Get on Up is primarily focused on Brown and Byrd’s relationship, at times a partnership of equals but increasingly a hierarchical arrangement with the mercurial Brown as petty dictator. Their interactions and stubborn friendship, one supposes, are intended to reveal something essential in Brown’s character, something deeper and less guarded than the direct, fourth-wall-breaking, narrator-like statements about his career and life that Boseman’s Brown makes to the camera. I’m not sure it does tell us much about James Brown’s soul, ultimately.

It hardly helps that Brown’s idiosyncratic political views – he believed fiercely in black pride and self-determination, but supported and expressed admiration for U.S. politicians as diverse as Democrats Hubert Humphrey and John F. Kennedy as well as Republican President Richard Nixon, to say nothing of his high regard for segregationist Senator Strom Thurmond – get distinctly short shrift. These are reduced to his aggressively neutral peacekeeping during a tense Boston concert after the 1968 assassination of Dr. Martin Luther King Jr. and inviting black school children to sing on the recording of “Say It Loud – I’m Black and I’m Proud”, trading the ski chalet sweater he donned for a white-audience-aimed Frankie Avalon Show performance earlier on for politically-conscious African-style garb in the process. Far more running time and effort is spent detailing how he and Bart broke the concert promoter cartels by using local independent radio to drum up interest in his shows, or his innovations of the rhythmic grooves that would define funk (and later hip-hop and modern R&B, genres that would sample his music extensively). The implication, and not an inaccurate one, is that for James Brown, laying down the funk was itself as profound a political act as he could envision or enact. Anything else was mere electoral theatre.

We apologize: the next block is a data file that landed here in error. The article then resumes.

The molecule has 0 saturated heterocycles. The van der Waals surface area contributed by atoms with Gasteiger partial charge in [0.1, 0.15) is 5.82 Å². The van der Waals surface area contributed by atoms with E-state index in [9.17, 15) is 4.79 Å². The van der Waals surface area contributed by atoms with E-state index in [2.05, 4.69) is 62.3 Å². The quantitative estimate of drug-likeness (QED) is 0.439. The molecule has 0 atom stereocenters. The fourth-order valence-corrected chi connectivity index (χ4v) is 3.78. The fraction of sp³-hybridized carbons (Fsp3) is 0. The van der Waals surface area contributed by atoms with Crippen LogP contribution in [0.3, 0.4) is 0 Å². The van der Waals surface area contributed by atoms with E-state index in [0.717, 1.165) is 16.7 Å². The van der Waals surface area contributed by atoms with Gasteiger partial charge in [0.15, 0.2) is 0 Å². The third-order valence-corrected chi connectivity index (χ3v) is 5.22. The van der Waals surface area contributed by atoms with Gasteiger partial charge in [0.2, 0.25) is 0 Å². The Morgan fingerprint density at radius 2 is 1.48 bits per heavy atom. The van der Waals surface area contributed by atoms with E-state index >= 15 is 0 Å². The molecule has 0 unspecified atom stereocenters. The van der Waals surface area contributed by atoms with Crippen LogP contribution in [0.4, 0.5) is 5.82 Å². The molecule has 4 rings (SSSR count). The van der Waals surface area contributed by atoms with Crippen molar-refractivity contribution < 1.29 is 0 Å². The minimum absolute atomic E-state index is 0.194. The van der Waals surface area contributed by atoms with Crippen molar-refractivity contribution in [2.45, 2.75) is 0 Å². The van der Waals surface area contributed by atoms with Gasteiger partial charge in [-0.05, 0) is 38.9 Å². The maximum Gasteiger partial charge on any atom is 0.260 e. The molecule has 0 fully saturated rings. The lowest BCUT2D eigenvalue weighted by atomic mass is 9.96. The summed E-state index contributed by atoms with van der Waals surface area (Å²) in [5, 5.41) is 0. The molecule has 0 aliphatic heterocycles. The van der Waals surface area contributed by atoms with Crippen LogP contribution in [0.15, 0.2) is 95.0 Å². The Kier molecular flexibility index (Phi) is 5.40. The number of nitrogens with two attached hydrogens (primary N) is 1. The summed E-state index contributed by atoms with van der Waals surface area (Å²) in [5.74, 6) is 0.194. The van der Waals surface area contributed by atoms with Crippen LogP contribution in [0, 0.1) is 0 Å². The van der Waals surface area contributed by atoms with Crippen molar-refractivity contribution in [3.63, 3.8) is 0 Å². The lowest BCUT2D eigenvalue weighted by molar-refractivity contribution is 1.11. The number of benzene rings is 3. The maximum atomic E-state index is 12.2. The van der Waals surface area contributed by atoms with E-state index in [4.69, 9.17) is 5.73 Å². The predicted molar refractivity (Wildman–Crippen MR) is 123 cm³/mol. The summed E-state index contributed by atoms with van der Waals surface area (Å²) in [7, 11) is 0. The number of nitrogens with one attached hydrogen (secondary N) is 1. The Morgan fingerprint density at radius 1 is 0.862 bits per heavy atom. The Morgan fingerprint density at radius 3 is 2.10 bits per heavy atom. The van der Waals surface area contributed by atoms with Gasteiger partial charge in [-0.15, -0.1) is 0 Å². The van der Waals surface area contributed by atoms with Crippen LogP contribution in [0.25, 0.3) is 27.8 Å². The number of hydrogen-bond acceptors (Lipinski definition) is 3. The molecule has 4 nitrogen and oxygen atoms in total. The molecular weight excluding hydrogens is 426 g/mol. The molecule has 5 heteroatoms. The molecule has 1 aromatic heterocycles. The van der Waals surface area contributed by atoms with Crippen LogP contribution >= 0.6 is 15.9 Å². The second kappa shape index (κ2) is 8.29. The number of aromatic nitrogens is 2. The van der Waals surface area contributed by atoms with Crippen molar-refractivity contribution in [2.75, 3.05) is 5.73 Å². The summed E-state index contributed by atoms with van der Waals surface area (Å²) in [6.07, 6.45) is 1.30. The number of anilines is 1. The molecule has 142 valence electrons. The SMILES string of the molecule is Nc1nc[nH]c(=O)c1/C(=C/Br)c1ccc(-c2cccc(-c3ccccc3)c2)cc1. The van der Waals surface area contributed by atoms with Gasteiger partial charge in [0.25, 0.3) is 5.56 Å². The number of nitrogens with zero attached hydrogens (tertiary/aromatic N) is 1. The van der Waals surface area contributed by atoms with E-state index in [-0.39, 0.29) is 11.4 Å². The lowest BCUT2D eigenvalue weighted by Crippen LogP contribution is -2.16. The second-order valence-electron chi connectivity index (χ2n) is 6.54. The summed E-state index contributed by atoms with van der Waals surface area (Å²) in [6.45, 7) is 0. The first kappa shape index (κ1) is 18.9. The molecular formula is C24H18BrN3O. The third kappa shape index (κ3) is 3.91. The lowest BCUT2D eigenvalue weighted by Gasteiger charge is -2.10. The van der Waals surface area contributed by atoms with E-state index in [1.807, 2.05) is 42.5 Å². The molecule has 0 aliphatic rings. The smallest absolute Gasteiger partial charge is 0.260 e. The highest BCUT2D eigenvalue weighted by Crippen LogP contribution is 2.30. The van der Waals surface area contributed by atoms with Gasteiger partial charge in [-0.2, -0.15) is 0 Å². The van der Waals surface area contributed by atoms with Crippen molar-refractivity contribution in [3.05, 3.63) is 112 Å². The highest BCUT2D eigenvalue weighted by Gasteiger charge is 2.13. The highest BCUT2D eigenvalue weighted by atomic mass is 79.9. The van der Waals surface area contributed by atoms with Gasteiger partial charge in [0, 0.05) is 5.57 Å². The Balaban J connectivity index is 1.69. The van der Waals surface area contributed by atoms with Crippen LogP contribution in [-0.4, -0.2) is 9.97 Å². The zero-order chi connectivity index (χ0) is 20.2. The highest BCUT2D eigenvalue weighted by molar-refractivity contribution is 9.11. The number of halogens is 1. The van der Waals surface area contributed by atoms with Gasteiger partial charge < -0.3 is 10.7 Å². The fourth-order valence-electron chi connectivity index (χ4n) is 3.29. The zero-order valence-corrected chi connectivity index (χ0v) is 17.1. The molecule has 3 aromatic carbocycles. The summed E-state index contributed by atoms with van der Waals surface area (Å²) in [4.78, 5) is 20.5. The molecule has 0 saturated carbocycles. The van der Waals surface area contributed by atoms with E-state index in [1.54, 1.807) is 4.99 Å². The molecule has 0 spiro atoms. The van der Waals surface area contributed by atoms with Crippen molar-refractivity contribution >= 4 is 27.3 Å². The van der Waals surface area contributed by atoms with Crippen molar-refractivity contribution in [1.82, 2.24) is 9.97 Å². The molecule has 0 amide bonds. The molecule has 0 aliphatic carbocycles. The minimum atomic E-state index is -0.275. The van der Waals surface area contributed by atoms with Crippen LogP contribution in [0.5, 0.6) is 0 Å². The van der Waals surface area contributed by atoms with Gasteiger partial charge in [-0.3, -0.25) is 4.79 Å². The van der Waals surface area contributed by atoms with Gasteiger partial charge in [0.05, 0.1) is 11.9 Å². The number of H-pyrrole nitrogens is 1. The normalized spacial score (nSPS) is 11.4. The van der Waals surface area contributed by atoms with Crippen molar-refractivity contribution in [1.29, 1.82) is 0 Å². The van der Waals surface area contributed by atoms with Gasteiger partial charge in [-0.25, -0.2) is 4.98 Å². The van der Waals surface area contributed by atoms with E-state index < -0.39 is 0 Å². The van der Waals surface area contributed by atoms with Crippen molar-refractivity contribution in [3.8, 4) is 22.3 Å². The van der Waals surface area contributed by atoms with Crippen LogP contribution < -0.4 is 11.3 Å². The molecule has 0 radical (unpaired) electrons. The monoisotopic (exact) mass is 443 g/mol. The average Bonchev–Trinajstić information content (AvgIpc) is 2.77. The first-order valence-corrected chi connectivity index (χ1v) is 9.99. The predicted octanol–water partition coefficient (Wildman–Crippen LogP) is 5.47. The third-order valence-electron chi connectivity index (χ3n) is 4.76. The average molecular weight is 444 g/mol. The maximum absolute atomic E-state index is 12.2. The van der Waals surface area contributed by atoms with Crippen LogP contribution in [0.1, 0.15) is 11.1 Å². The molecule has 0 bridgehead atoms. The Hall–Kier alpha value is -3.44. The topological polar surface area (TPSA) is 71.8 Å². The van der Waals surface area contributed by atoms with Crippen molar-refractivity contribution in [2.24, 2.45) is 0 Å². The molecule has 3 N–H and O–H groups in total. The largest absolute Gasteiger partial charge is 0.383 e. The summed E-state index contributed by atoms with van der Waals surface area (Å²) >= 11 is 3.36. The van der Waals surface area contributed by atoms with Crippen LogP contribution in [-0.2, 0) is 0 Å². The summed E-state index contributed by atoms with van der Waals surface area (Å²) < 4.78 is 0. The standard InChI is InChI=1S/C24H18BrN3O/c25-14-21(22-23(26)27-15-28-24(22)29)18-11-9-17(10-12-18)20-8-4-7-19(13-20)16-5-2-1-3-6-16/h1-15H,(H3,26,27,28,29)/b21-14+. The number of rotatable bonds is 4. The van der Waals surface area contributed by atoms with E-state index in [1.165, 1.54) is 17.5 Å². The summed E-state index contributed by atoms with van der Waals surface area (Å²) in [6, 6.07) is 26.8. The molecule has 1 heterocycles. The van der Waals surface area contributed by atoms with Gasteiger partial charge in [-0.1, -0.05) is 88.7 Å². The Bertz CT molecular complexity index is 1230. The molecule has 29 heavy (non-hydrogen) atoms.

Questionable thematic balance aside, Boseman is spectacular as Brown, nailing the small details of his dancing, his impassioned vocals (though Boseman doesn’t do all of the singing), his volatile swagger, his gravelly seductive Southern bark of a speaking voice, his swelling pride and confidence. One might nitpick that Boseman doesn’t vanish utterly into the role as, say, Jamie Foxx did as Ray Charles in Ray, or that the lean six-foot-tall actor can’t truly approximate the physical impact of the compact, muscular five-and-a-half-foot-tall Mr. Dynamite, imparting a sense of flowing grace to a performer who was much more an explosive dynamo of demon energy.

As good as Boseman is and as entertaining and even insightful as Get on Up can be (young James’ dream-fantasy encounter with the sweaty, movement-heavy African-American church congregation is especially effective in establishing a recognizable model for his stage persona), the cocksure promise of that Vietnam scene is never quite delivered upon. For all of its gestures towards fragmented non-linearality and metaphorical illustrations of James Brown’s peculiar genius, appeal, and faults, Get on Up skews consistently and with mounting disappointment towards tired musical biopic cliches. Like Taylor’s 2011 Oscar fave The Help, Get on Up can tip into the uneasy feeling of a patronizing white-centric depiction of African-American culture when it isn’t inordinately careful. It won’t go down in history as the movie that killed the funk, but it’s hard to say that it doesn’t water it down more than one might have wished.

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Categories: Film, Music, Reviews